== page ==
"For the wrath of God is revealed from heaven against all ungodliness and unrighteousness of men, who suppress the truth in unrighteousness, 19 because what may be known of God is manifest in them, for God has shown it to them. For since the creation of the world His invisible attributes are clearly seen, being understood by the things that are made, even His eternal power and Godhead, so that they are without excuse, because, although they knew God, they did not glorify Him as God, nor were thankful, but became futile in their thoughts, and their foolish hearts were darkened." (Rom. 1:18-21)
(P.S. More follow up posts pertaining to my interview may be forthcoming :)

Thursday, August 29, 2013

Penn Jillete and Rape

I recently came across this "meme" while perusing through Facebook. I've seen this kind of argument made by several of the "new atheists." Not only does it completely miss the point, but it simply is not honest. I've never seen this meme before, but I found it a little ironic in light of recent revelations about skeptic Michael Shermer's behavior towards women, which I covered here. As I said, I do not think these kind of arguments are honest about human nature. For example, multiple times a week I have the unfortunate privilege of hearing men check out women and talk out loud about all the things they would like to do to them. In their external dialogue about their internal desires, there is not one care for the woman's soul, or "romance" or whatever. All one finds is an aggressive considerations of how their bodies could gratify them. Indeed, with most men in the "dating" culture, most of the time, all outward demonstrations of care for a woman's personality, or romantic appreciations of them, is simply a means to get the gratification they think they deserve. THAT is the heart of a rapist. In my experience, most women in the dating culture are keenly aware of this. However, the reason why most of those men will not engage in rape, and will even condemn it consciously/publicly, is because they have been conditioned by a civilization with broadly Christian roots to find rape aesthetically displeasing. The desire's of their hearts say otherwise. So what happens when the worldview that framed rape as bad disintegrates? When we are pictured as mere biological robots, who evolved from pond scum, that then progressed up the evolutionary chain in many species through rape; how can one still call rape "wrong" in the true sense of the word? Can anything be considered "wrong" in such a world? On top of that, Mr. Jillette is a supporter of the prostitution industry in Nevada, which feeds into the very instincts that he apparently denies the majority of men even have. So I do not find that Penn is honest with himself in how he frames this objection.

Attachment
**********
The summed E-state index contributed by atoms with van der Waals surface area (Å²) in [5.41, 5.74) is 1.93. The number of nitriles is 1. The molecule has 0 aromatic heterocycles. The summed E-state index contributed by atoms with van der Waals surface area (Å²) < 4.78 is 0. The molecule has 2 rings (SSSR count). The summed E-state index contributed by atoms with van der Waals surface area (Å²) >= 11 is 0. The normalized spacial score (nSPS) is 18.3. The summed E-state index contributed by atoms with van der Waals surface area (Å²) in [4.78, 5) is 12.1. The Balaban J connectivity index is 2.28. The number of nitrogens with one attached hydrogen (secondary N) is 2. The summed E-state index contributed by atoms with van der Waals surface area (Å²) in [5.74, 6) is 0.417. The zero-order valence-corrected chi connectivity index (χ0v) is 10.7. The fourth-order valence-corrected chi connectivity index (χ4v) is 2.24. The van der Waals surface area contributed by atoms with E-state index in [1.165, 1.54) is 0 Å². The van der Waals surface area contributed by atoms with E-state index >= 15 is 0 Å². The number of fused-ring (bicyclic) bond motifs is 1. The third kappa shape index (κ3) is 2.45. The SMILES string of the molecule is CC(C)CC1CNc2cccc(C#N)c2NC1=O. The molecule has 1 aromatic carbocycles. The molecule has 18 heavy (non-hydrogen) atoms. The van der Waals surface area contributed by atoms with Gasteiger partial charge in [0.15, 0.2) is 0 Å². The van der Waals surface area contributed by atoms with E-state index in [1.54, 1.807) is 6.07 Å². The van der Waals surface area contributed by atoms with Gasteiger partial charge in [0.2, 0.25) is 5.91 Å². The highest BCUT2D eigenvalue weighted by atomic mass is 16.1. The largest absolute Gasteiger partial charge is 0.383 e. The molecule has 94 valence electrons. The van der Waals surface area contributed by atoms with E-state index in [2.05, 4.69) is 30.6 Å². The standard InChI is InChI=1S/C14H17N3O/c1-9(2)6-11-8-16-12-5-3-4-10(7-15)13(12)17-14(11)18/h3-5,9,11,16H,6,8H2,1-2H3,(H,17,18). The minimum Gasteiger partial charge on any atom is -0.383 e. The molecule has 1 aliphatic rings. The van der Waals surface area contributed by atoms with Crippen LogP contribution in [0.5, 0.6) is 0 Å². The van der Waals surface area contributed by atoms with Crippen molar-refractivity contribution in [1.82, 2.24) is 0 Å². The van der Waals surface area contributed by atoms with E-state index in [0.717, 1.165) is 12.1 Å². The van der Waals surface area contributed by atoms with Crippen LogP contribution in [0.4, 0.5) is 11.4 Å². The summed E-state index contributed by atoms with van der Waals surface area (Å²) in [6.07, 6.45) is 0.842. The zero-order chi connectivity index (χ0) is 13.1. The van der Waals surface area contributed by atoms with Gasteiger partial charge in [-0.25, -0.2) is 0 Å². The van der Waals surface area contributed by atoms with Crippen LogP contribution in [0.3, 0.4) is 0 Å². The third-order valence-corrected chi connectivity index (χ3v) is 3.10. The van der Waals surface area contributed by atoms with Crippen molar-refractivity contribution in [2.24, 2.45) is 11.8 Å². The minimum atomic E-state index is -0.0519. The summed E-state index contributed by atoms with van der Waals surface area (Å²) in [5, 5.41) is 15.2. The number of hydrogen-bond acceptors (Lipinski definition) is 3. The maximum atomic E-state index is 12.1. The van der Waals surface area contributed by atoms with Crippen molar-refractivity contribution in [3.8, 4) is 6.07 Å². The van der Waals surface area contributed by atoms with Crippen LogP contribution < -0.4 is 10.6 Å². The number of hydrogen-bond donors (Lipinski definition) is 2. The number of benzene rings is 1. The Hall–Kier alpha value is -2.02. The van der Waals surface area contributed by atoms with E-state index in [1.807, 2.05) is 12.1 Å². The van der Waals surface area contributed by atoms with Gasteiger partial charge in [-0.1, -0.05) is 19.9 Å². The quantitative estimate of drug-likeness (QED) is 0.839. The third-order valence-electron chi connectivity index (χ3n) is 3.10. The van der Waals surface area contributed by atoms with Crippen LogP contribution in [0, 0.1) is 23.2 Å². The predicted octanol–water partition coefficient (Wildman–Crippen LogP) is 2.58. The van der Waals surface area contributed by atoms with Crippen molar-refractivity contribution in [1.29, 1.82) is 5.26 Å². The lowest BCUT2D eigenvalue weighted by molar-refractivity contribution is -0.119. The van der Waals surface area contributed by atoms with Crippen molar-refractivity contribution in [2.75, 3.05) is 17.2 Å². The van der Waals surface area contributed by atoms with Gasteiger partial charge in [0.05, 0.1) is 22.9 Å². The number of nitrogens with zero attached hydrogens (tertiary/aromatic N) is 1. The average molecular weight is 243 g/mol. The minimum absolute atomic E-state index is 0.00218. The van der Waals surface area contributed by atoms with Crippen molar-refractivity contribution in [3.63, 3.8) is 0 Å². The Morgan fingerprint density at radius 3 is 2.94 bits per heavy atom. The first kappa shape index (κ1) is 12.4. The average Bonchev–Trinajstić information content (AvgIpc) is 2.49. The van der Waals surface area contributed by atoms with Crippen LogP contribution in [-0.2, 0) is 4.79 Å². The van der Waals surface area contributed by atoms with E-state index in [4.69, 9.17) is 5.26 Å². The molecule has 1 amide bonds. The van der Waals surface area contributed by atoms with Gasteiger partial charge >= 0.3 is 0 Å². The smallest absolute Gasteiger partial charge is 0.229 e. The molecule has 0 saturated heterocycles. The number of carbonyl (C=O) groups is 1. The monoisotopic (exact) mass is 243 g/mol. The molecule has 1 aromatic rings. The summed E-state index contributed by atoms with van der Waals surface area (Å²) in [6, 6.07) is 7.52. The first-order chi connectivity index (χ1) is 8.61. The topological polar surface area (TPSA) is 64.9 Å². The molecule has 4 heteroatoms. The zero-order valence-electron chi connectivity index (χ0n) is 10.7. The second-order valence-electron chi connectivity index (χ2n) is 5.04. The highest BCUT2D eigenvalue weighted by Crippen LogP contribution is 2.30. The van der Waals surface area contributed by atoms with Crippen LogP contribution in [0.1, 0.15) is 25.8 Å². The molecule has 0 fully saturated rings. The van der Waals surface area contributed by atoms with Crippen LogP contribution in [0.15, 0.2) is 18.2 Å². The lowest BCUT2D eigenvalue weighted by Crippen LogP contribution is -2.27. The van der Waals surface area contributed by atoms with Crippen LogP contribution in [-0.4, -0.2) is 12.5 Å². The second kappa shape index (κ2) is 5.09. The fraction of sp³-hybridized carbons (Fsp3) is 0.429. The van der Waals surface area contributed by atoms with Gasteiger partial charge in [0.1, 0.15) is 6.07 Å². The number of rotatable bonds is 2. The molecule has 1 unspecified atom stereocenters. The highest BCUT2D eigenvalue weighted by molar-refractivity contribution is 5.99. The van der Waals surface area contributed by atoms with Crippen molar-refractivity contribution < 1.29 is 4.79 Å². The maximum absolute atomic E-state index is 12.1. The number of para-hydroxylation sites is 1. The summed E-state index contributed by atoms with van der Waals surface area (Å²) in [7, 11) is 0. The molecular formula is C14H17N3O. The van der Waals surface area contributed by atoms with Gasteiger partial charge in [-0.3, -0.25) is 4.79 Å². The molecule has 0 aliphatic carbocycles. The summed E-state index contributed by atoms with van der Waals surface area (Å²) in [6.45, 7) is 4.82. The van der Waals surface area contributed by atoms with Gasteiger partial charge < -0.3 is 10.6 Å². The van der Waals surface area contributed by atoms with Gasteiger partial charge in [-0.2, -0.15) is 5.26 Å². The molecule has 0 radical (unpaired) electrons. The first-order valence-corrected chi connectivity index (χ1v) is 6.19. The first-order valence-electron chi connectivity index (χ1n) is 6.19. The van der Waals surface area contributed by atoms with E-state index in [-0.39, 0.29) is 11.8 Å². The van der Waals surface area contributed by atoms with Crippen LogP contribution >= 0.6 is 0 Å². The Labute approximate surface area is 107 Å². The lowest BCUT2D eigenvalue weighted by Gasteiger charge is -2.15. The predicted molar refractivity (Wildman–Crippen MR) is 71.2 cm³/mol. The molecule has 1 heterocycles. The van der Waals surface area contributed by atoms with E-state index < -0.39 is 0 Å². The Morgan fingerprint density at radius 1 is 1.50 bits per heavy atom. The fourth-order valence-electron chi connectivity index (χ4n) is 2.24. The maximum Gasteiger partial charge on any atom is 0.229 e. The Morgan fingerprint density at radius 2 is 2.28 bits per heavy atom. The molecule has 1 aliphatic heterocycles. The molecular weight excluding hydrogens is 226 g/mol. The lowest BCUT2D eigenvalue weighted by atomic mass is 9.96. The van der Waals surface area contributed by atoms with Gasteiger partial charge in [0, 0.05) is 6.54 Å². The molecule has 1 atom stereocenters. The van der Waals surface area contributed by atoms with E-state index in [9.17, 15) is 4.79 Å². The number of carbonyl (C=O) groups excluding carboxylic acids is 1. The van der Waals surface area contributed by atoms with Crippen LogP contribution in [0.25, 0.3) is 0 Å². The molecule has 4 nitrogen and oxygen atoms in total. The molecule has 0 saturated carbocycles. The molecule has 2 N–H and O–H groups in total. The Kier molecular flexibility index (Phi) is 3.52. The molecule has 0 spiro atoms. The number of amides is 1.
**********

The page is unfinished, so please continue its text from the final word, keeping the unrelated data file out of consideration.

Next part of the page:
On top of that, even if he was "sinless" in this regard, never having had a desire to exploit women; in his universe that is absolutely meaningless. Rape and consensual sex are nothing but atoms banging into one another. Nothing is "wrong" or "right," for that matter, in such a world. Saying rape is wrong is just an opinion, like saying that blue is a better color than red. Even if one wants to go the existentialist route and say that it is up to the individual to create morality, one cannot argue that their self-generated moral system extends beyond their 3 pound brain. Much less can they claim that it corroborates with abstract concepts like "truth," "goodness," or "beauty." They certainly cannot congratulate themselves for their tastes above others who go a different route, as Mr. Jillette seemingly does here. "I don't need God, because I know how to live a 'good life' without Him," isn't an argument in the atheist's own world. It is just brain fizz. These kind of arguments only appeal to people in a post-Christian society where they still enjoy some of the fruit left over from the Biblical worldview. You don't have to look very far to see what happens when that foundation is officially abolished.